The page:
Members in the HK$365 billion ($46.8 billion) Mandatory Provident Fund, which is expected to triple in size in the next 10 years, have a new comparison tool to help them decide their service provider and investment options.

Towers Watson has launched the online comparison tool and a supporting quarterly magazine specifically targeting MPF members ahead of the implementation of the “employee choice arrangement”.

The MPF, which was started in 2000, consists of dozens of schemes operated by service provider organisations. Members receive a tax deduction for their contributions but in the past year there has been an intensifying lobbying effort to improve the attractiveness of the scheme.

For instance, in a survey of members last year, more than 60 per cent said they would contribute more if employers were willing to match their contributions or if the tax-deductible limits were raised.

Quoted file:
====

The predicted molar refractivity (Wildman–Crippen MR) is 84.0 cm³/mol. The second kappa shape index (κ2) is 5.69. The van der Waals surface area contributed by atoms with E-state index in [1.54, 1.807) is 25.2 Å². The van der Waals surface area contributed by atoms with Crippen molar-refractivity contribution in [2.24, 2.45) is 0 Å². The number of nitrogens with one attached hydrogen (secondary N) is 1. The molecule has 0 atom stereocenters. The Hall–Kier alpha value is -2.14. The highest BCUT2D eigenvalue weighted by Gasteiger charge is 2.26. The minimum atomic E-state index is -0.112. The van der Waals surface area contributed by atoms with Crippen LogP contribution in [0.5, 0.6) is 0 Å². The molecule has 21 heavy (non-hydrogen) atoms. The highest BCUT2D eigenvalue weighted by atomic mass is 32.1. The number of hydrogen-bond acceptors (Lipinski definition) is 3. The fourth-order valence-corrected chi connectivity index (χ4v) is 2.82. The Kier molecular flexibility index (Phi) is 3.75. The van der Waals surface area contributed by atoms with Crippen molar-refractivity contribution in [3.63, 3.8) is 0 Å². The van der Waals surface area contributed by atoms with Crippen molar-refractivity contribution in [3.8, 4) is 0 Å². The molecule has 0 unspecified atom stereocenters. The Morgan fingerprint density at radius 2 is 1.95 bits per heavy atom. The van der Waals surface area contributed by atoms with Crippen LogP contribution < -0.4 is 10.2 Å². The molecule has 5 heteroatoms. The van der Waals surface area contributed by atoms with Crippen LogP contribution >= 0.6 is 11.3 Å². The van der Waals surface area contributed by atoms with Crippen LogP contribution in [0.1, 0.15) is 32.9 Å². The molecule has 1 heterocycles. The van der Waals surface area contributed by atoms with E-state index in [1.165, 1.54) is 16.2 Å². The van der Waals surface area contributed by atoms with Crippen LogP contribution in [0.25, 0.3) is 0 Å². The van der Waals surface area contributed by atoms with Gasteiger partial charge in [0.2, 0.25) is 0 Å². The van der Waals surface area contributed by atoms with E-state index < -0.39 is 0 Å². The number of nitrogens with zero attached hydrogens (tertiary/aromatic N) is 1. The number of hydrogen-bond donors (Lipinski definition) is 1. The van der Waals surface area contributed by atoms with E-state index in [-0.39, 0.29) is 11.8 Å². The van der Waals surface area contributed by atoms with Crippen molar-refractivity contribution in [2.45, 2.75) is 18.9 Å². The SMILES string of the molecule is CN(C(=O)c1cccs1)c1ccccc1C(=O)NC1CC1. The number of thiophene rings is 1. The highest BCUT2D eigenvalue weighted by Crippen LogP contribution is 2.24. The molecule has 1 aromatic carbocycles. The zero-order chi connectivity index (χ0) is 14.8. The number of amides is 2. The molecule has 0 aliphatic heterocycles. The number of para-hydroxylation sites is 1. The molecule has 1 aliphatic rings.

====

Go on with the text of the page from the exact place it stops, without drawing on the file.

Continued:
Naomi Denning, Hong Kong-based managing director of investment services for Towers Watson Asia Pacific, said the objective of the tool was to encourage a long-term approach by investors, as well as proving them with the information to make appropriate choices.

Research by Towers Watson has shown that the top three drivers of member decisions were the service providers’ “brand”, past performance and fees. Other research has shown that brand and past performance, at least, offer no guide to future performance. This situation is likely to be exacerbated when the employee choice arrangement, which makes for easier switching, comes into force later this year, although there will also be greater competition between service providers.

The portal address is: The magazine will be available as a PDF on the site as well as in hard copy.

Greg Bright is executive chairman of Conexus Financial. He has 30 years experience as a financial journalist and publisher and has previously started two companies – Trade News Corporation in the 1980s (later acquired by the Reed Group) and InvestorInfo (a listed company acquired by Morningstar). Prior to becoming a publisher, in 1983, he was assistant editor of the Australian Financial Review and before that an economics writer for the Sydney Morning Herald.
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